Do NOT scrap the Care Quality Commission!
That's correct! Do NOT scrap the CQC!
There are a number of important healthcare issues in our country. One of the foremost is that of hospital-acquired infections (HAIs) e.g. the 'superbug.'
It has been said that the government will not abolish the CQC because these infections are a major public health issue and we are lagging behind many of our European compatriots in combatting this. There are targets on this and, one way or the other, we a need a national system to ensure that they are met.
So far this is all seems very reasonable. I think also, there are some issues with levels of service and care within secondary care environments, 'postcode lotteries' etc. These are aspects that also do need to be examined and dealt with.
The PROBLEM with the CQC is that it is being rolled out (very soon!) to include primary care providers (e.g. GP practices, dentists etc.) and other ancilliary services (some of whom may even have little or no patient contact).
CQC in its current proposed format:
1) Will be massively expensive to the taxpayer.
2) Will not improve patient care, it will actually worsen it as your doctor/ dentist etc will spend significant amount of time and taxpayer's budget dealing with registration and compliance requirements, instead of focussing on your health.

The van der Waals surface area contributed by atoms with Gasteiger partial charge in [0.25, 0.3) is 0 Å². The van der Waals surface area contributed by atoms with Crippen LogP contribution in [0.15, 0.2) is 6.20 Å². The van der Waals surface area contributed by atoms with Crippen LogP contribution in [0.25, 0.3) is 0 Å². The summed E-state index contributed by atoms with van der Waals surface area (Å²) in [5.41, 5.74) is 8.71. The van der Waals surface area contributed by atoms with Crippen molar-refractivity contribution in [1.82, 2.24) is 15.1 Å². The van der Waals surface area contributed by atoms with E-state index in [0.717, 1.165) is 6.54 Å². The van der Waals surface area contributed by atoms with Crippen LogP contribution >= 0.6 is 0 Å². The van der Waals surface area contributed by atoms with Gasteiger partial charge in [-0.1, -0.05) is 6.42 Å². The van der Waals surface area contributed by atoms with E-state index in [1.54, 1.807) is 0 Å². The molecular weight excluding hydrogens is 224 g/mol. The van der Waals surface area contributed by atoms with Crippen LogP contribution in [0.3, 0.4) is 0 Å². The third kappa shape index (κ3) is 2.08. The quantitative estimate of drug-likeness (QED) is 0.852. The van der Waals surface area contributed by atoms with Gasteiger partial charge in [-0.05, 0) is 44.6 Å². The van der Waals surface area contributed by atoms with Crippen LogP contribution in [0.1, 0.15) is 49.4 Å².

3) Will miss most of the important patient issues as it wastes its time and money on primary care. Primary care services are already well regulated, most of the workers do a sterling job for their patients, we have robust complaints systems. And you do not need a costly inspectorate to tell which are the bad ones (if primary care patients are not happy they do not come back!)
I would say to Mr. Clegg, definitely DO KEEP the CQC. It absolutely has a role to play and, correctly implemented, there is a potential national health gain to be achieved.
– Focus the CQC on secondary care i.e. hospitals.
– this is, broadly-speaking, where the problems lie e.g. hospital-acquired infection, variation in standards/ availability of service etc. Reducing things like the superbug, and making hospitals places where you go to actually get better, not worse, is good for everyone.
– In doing so, the Treasury will save a phenomenal amount of money ('policing' all the types of service included in CQC will take a vast amount of time and money from the Government). In this era of budget cuts, I fail to see how the government will be able to continue to fund this inspectorate.
– remember that there are already (quite rigorous!) inspections systems (certainly for dental practices, anyway) which could be easily modified at a fraction of the cost of setting up the CQC.
– THE GOVERNMENT NEEDS TO ACT QUICKLY. My understanding is that hospitals have already undergone registration. In my opinion, any further development of the CQC could be stopped with immediate effect, thus preventing further wastage.
Why does this idea matter?
The CQC will waste a massive amount of time and money that our health service and treasury do not have. Focus it on the area of greatest need to give the taxpayer maximum return on investment.